Finally, brain diseases like Alzheimer's often have pathological features that overlap with normal aging processes, which makes it difficult to find biomarkers that specifically indicate disease-specific changes rather than age-related alterations to the brain.

However, despite these challenges, researchers continue to make progress on biomarker discovery for neurodegenerative diseases.

What are the different types of biomarkers?

Various types of biomarkers are used in neurodegenerative disease research, each providing unique information about the disease process. They can be broadly divided into "wet" biomarkers, which focus on indicators in the blood, serum. saliva, spinal fluid, or tissue, or "dry" biomarkers like genetic mutations, brain imaging measures, and clinical indicators.

Genetic biomarkers

Genetic biomarkers, such as specific gene mutations, can indicate an individual's susceptibility to developing a particular neurodegenerative disease. For instance, the APOE ε4 allele is strongly associated with an increased risk of developing Alzheimer's disease.

Biochemical biomarkers

Biochemical biomarkers, on the other hand, involve the analysis of specific molecules present in bodily fluids, such as blood or cerebrospinal fluid, a fluid that bathes the brain and spinal cord and is rich in glucose, proteins, lipids, and electrolytes. For example, the presence of abnormal levels of amyloid-beta and tau proteins in cerebrospinal fluid has been linked to the development of Alzheimer's disease. 

Amyloid-positive PET scanAmyloid-positive PET scans (Credit: UCSF)

Imaging biomarkers

Imaging biomarkers rely on advanced brain imaging techniques such as MRI or positron emission tomography (PET) to visualize molecular, structural, and functional changes in the brain. These techniques can provide valuable information about neurodegenerative disease progression, such as the presence of brain atrophy or abnormal protein deposition (pictured).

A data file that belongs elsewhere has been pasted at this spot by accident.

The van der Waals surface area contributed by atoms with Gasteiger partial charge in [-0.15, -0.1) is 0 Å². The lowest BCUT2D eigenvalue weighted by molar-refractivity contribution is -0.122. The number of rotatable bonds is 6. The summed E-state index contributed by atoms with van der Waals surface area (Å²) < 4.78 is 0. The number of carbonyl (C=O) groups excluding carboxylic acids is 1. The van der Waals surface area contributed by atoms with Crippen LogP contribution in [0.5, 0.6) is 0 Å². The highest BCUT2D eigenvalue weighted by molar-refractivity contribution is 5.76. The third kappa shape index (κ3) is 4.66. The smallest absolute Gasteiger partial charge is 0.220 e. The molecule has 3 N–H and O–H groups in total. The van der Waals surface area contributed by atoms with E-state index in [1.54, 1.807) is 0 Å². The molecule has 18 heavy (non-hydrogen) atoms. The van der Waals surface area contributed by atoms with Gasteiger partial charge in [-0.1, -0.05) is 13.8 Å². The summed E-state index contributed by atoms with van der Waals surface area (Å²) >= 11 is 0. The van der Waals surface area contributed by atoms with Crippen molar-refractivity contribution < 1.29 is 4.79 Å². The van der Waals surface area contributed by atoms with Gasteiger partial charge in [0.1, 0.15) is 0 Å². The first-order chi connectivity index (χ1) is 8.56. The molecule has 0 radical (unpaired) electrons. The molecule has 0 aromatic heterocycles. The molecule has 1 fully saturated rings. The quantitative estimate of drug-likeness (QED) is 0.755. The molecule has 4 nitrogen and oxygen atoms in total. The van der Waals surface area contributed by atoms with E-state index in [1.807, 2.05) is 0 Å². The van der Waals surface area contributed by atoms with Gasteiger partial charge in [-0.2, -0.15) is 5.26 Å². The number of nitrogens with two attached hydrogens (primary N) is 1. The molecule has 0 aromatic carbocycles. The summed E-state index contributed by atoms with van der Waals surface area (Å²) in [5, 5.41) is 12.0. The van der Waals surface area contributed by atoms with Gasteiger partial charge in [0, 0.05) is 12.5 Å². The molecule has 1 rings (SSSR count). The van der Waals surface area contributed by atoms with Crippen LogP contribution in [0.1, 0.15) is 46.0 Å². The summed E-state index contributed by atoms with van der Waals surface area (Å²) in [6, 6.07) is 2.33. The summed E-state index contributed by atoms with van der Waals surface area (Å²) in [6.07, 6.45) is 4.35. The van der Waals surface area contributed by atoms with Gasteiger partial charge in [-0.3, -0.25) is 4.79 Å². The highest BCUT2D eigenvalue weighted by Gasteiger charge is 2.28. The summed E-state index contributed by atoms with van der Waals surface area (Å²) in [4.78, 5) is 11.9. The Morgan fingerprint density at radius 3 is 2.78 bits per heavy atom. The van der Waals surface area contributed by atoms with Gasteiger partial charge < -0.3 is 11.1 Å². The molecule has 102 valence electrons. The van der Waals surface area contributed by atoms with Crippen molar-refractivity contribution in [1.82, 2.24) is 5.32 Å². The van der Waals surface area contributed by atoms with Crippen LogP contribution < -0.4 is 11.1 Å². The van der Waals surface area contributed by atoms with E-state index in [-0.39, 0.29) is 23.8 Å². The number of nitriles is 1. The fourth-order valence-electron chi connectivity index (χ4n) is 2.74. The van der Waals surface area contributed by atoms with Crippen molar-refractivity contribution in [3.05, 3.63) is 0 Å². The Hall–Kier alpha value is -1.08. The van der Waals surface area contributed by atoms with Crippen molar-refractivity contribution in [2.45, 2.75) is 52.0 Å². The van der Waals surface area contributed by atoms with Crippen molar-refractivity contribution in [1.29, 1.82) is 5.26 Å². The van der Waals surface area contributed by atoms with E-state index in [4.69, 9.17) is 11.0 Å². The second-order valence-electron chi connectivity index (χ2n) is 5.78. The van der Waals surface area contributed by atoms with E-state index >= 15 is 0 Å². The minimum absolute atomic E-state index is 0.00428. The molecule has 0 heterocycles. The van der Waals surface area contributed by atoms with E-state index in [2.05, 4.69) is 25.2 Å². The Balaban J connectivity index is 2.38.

Clinical biomarkers

Clinical biomarkers, such as cognitive, motor, or behavioral tests, are critical for a comprehensive diagnosis of neurodegenerative diseases and are usually combined with other biomarkers. For example, in Parkinson's, a physician may combine a standard scale to score a person's movements and a test for abnormal alpha-synuclein to confirm a diagnosis. 

Digital biomarkers


Digital biomarkers are gaining traction in healthcare. They are objective measures of someone's health derived from data collected and analyzed using digital devices like smartwatches or tablets. They encompass a wide range of metrics, including heart rate variability, activity levels, sleep patterns, body temperature, and cognitive function. 


Digital biomarkers promise continuous, non-invasive monitoring of a person's health status and early detection. However, skepticism persists about their widespread adoption and efficacy, particularly in real-world settings.

What's new in biomarker discovery research for Parkinson's and Alzheimer's?

To diagnose Alzheimer's disease, physicians still rely heavily on documenting mental decline using a person's medical history, neurological exams, and cognitive, psychological, and functional assessments. But they can also order medical tests to check for the presence of two biomarkers: amyloid beta and tau. These two proteins form abnormal brain deposits strongly linked to Alzheimer's. Amyloid-beta and tau can be detected in the spinal fluid using biochemical tests or in the brain using molecular imaging technologies like PET scans. A different set of imaging tools are also commonly used to detect changes to the structure and function of the brain in Alzheimer's.